• Although it may be difficult for state regulators to hold companies liable based on past disclosures of climate change risks, regulators are looking at prospective regulation of future disclosures. This area is ripe for regulation and could affect broad swaths of the economy.

NEPA

  • The Biden administration has a dual agenda of increasing environmental protection and stimulating economic development. The administration will need to balance these conflicting demands, particularly in the realm of NEPA review for energy and infrastructure projects.
  • NEPA is a primary statute under which federal agencies evaluate the potential environmental impacts of actions they take, fund or permit.
  • President Biden has vowed to roll back the former administration’s regulations overhauling NEPA. In one of the executive orders signed on his first day in office, he directed the Council on Environmental Quality (CEQ) to review the recent NEPA regulations. Given President Biden’s administrative focus on economic recovery and the key role that large-scale infrastructure projects will play in these efforts, the administration may ultimately reinstate some measures designed to streamline review. Specifically, while President Biden revoked Executive Order 13807 – Establishing Discipline and Accountability in the Environmental Review and Permitting Process for Infrastructure Projects, he, at the same time, ordered the Director of the Office of Management and Budget (OMB) and the Chair of the CEQ to consider whether this order should be replaced.
  • With environmental justice being a major focus of the Biden administration, NEPA is one of the regulatory areas where the administration will give specific guidance as to how it needs to be addressed. In particular, the administration has said it will revise and reinvigorate the Clinton-era executive order that set forth the way federal agencies should be addressing environmental impacts as they relate to minority and low-income communities. The administration will bring considerably more vigor to its environmental justice analyses, which could have significant implications on large-scale infrastructure projects.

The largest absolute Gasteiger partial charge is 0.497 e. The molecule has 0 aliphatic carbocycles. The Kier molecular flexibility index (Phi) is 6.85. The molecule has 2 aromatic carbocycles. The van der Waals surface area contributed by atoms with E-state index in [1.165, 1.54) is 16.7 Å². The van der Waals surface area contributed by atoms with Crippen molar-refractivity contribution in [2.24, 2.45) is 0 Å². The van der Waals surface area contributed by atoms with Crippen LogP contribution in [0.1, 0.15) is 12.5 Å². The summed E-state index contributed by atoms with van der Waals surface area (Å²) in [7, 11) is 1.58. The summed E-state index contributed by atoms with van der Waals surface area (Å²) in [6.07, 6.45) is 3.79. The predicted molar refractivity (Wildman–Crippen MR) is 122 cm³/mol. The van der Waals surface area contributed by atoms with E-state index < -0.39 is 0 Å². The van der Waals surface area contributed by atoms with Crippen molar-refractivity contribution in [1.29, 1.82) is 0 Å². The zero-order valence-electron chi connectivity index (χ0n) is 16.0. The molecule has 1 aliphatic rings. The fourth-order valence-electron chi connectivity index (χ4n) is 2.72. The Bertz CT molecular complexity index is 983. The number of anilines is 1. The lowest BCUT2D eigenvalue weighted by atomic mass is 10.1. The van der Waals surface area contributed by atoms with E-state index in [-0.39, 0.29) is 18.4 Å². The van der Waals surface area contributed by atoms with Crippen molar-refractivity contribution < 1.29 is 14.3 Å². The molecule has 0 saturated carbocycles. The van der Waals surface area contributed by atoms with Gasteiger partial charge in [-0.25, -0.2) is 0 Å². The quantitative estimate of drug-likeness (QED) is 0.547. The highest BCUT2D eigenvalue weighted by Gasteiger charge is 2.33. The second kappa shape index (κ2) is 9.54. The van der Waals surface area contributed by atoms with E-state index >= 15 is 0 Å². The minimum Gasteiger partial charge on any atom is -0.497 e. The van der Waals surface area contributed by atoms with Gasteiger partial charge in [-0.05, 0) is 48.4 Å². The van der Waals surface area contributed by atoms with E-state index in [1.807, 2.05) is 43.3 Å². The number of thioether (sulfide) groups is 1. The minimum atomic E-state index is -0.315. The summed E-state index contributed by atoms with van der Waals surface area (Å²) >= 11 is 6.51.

• Procedurally, there are a number of ways that the new administration can implement its approach to environmental review under NEPA. On his first day, President Biden used executive orders to revoke a number of provisions. In addition to Executive Order 13807 previously discussed, he revoked Executive Order 13766 – Expediting Environmental Reviews and Approvals for High Priority Infrastructure Projects. It is likely that the new administration may further reconsider the position taken in ongoing NEPA litigation and issue new regulations.
  • With regard to climate change and NEPA, the new administration has ordered CEQ to rescind the Trump guidance draft guidance on consideration of greenhouse gas emissions published in June 2019 and in its place, to review, revise and update the guidance issued in August 2016 titled “Final Guidance for Federal Department and Agencies on Consideration of Greenhouse Gas Emissions and Effects of Climate Change in National Environmental Policy Act Reviews.” It is anticipated that the updated guidance will add more rigor to the process.